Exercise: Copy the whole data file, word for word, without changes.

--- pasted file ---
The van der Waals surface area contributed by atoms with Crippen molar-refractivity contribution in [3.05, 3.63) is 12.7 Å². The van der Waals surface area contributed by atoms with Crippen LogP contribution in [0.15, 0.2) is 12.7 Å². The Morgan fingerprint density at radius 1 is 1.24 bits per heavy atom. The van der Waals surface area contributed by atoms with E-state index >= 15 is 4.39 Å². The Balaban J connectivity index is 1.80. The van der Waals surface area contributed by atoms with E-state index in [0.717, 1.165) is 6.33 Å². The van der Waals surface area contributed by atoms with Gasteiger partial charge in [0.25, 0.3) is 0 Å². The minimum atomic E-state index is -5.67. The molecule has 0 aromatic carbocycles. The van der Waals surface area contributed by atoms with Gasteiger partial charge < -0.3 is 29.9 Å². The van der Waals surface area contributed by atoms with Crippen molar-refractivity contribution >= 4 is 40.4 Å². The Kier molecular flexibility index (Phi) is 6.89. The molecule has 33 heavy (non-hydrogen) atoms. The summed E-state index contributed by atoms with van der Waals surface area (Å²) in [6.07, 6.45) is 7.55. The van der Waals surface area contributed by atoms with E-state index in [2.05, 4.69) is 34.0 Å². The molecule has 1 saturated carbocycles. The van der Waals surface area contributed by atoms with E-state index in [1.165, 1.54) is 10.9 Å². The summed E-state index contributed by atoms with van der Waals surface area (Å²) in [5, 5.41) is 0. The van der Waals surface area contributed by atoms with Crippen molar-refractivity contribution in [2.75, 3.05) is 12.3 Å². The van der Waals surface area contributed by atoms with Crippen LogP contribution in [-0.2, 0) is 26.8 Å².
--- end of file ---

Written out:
The van der Waals surface area contributed by atoms with Crippen molar-refractivity contribution in [3.05, 3.63) is 12.7 Å². The van der Waals surface area contributed by atoms with Crippen LogP contribution in [0.15, 0.2) is 12.7 Å². The Morgan fingerprint density at radius 1 is 1.24 bits per heavy atom. The van der Waals surface area contributed by atoms with E-state index >= 15 is 4.39 Å². The Balaban J connectivity index is 1.80. The van der Waals surface area contributed by atoms with E-state index in [0.717, 1.165) is 6.33 Å². The van der Waals surface area contributed by atoms with Gasteiger partial charge in [0.25, 0.3) is 0 Å². The minimum atomic E-state index is -5.67. The molecule has 0 aromatic carbocycles. The van der Waals surface area contributed by atoms with Gasteiger partial charge < -0.3 is 29.9 Å². The van der Waals surface area contributed by atoms with Crippen molar-refractivity contribution >= 4 is 40.4 Å². The Kier molecular flexibility index (Phi) is 6.89. The molecule has 33 heavy (non-hydrogen) atoms. The summed E-state index contributed by atoms with van der Waals surface area (Å²) in [6.07, 6.45) is 7.55. The van der Waals surface area contributed by atoms with E-state index in [2.05, 4.69) is 34.0 Å². The molecule has 1 saturated carbocycles. The van der Waals surface area contributed by atoms with E-state index in [1.165, 1.54) is 10.9 Å². The summed E-state index contributed by atoms with van der Waals surface area (Å²) in [5, 5.41) is 0. The van der Waals surface area contributed by atoms with Crippen molar-refractivity contribution in [2.75, 3.05) is 12.3 Å². The van der Waals surface area contributed by atoms with Crippen LogP contribution in [-0.2, 0) is 26.8 Å².